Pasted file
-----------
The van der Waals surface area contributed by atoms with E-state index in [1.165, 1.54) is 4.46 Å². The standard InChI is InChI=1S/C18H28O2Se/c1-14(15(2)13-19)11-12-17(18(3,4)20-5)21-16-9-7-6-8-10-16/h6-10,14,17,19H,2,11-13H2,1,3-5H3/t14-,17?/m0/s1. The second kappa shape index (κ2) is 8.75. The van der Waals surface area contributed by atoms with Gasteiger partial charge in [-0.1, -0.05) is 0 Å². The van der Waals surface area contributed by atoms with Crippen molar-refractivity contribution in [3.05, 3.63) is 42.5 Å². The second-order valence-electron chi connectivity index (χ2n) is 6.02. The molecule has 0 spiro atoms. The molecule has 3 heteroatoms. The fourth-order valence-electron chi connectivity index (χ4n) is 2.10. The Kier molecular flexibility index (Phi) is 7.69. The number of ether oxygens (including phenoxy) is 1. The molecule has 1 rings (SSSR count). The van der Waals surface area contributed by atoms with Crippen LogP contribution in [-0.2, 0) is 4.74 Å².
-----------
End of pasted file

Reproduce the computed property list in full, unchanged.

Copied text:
The van der Waals surface area contributed by atoms with E-state index in [1.165, 1.54) is 4.46 Å². The standard InChI is InChI=1S/C18H28O2Se/c1-14(15(2)13-19)11-12-17(18(3,4)20-5)21-16-9-7-6-8-10-16/h6-10,14,17,19H,2,11-13H2,1,3-5H3/t14-,17?/m0/s1. The second kappa shape index (κ2) is 8.75. The van der Waals surface area contributed by atoms with Gasteiger partial charge in [-0.1, -0.05) is 0 Å². The van der Waals surface area contributed by atoms with Crippen molar-refractivity contribution in [3.05, 3.63) is 42.5 Å². The second-order valence-electron chi connectivity index (χ2n) is 6.02. The molecule has 0 spiro atoms. The molecule has 3 heteroatoms. The fourth-order valence-electron chi connectivity index (χ4n) is 2.10. The Kier molecular flexibility index (Phi) is 7.69. The number of ether oxygens (including phenoxy) is 1. The molecule has 1 rings (SSSR count). The van der Waals surface area contributed by atoms with Crippen LogP contribution in [-0.2, 0) is 4.74 Å².